New blood test may help track individual fat intake

McMaster University researchers have developed a precise and reliable blood test to monitor the intake of fats by individuals. This blood test may serve as a tool to guide public health policy related to healthy eating.

New blood test may help track individual fat intake
Philip Britz-McKibbin, Professor of Chemistry & Chemical Biology, McMaster University. Image Credit: JD Howell, McMaster University.

To date, the establishment of reliable guidelines has been a considerable challenge for nutritional epidemiologists because they need to depend on study participants, resolutely capturing their own consumption, producing results that are inclined to human errors, and selective reporting, especially in the case of high-fat diets.

Chemists have devised a test for detecting specific non-esterified fatty acids (NEFAs), a type of circulating free fatty acid that can be quantified using an insignificant volume of a blood sample. The study was published in the Journal of Lipid Research.

Epidemiologists need better ways to reliably assess dietary intake when developing nutritional recommendations. The food we consume is highly complex and difficult to measure when relying on self-reporting or memory recall, particularly in the case of dietary fats. There are thousands of chemicals that we are exposed to in foods, both processed and natural.”

Philip Britz-McKibbin, Study Lead Author and Professor, Department of Chemistry & Chemical Biology, McMaster University

The research was a combination of two research projects performed by Britz McKibbin in association with Sonia Anand in the Department of Medicine and with Stuart Phillips in the Department of Kinesiology.

Initially, the researchers evaluated the habitual diet of pregnant women in their second trimester, which is a crucial developmental stage for the fetus. Some women, who were consuming omega-3 fish oil supplements, were asked to inform about their average intake of full-fat dairy products and oily fish.

They were subsequently tested with the new technology. The scientists also tracked the variations in omega-3 NEFAs in women adhering to high-dose omega-3 fish oil supplementation as compared to a placebo.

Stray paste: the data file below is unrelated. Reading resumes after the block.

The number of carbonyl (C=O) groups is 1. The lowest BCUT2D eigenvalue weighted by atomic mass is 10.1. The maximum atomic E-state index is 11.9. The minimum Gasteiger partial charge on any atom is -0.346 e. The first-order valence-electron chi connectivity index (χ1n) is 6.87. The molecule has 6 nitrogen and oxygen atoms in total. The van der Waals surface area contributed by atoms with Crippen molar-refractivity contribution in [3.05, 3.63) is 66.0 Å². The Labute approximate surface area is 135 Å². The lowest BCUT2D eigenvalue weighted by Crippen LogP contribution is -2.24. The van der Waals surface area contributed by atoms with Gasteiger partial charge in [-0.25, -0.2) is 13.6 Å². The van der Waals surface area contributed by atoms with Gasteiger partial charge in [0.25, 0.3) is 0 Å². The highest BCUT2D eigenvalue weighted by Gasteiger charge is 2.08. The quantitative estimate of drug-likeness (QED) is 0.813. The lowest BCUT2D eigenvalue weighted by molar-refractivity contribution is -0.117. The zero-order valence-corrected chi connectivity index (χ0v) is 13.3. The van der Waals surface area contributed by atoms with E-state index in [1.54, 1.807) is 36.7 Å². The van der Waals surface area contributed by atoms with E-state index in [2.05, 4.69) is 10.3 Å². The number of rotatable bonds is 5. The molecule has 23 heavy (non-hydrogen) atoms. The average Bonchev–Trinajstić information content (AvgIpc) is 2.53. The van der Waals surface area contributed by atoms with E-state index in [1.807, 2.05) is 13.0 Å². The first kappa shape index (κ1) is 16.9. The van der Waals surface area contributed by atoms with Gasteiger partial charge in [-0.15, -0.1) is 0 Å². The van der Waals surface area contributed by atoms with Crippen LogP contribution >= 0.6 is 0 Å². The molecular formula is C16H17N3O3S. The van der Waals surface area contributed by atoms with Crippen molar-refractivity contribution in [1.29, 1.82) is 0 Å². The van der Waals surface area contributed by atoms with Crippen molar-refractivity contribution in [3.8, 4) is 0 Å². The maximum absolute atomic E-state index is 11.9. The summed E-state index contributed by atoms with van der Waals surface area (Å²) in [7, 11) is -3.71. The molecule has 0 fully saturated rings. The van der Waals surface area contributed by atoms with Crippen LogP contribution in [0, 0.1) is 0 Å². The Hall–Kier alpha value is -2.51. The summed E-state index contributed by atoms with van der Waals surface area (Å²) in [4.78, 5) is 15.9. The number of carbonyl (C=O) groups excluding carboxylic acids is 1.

The researchers effectively demonstrated that specific blood NEFAs closely corresponded with the diets and/or supplements reported by the women, indicating that the dietary biomarkers may act as an objective tool for assessing the intake of fats.

Fat intake is among the most controversial aspects of nutritional public health policies given previously flawed low-fat diet recommendations, and the growing popularity of low-carb/high-fat ketogenic based diets. If we can measure it reliably, we can begin to study such questions as: Should pregnant women take fish oil? Are women deficient in certain dietary fats? Does a certain diet or supplement lead to better health outcomes for their babies?

Philip Britz-McKibbin, Study Lead Author and Professor, Department of Chemistry & Chemical Biology, McMaster University

The researchers have planned to analyze the impact of NEFAs and other metabolites linked to dietary exposures during pregnancy and how they may influence childhood health outcomes with respect to metabolic syndrome, obesity, and risk of chronic diseases later in life.

Source:
Journal reference:

Azab, S. M., et al. (2020) Serum non-esterified fatty acids have utility as dietary biomarkers of fat intake from fish, fish oil and dairy in women. Journal of Lipid Research. doi.org/10.1194/jlr.D120000630.

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